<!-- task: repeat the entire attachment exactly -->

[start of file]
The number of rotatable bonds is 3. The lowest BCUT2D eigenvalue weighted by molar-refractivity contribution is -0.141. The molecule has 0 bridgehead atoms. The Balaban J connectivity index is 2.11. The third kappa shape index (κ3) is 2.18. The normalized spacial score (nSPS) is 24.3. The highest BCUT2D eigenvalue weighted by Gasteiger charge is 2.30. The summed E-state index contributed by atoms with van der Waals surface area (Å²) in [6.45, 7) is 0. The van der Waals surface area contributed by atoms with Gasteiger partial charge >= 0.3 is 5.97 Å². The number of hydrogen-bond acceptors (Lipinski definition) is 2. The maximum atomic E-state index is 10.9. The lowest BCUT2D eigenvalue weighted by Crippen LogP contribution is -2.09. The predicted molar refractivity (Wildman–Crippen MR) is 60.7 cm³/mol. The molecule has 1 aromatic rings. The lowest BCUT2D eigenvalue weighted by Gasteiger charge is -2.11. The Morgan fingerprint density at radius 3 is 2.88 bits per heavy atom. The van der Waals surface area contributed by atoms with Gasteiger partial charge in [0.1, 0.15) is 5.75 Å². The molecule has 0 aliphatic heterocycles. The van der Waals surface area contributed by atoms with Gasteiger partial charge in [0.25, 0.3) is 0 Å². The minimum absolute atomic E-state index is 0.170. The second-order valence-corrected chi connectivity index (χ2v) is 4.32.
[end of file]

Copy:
The number of rotatable bonds is 3. The lowest BCUT2D eigenvalue weighted by molar-refractivity contribution is -0.141. The molecule has 0 bridgehead atoms. The Balaban J connectivity index is 2.11. The third kappa shape index (κ3) is 2.18. The normalized spacial score (nSPS) is 24.3. The highest BCUT2D eigenvalue weighted by Gasteiger charge is 2.30. The summed E-state index contributed by atoms with van der Waals surface area (Å²) in [6.45, 7) is 0. The van der Waals surface area contributed by atoms with Gasteiger partial charge >= 0.3 is 5.97 Å². The number of hydrogen-bond acceptors (Lipinski definition) is 2. The maximum atomic E-state index is 10.9. The lowest BCUT2D eigenvalue weighted by Crippen LogP contribution is -2.09. The predicted molar refractivity (Wildman–Crippen MR) is 60.7 cm³/mol. The molecule has 1 aromatic rings. The lowest BCUT2D eigenvalue weighted by Gasteiger charge is -2.11. The Morgan fingerprint density at radius 3 is 2.88 bits per heavy atom. The van der Waals surface area contributed by atoms with Gasteiger partial charge in [0.1, 0.15) is 5.75 Å². The molecule has 0 aliphatic heterocycles. The van der Waals surface area contributed by atoms with Gasteiger partial charge in [0.25, 0.3) is 0 Å². The minimum absolute atomic E-state index is 0.170. The second-order valence-corrected chi connectivity index (χ2v) is 4.32.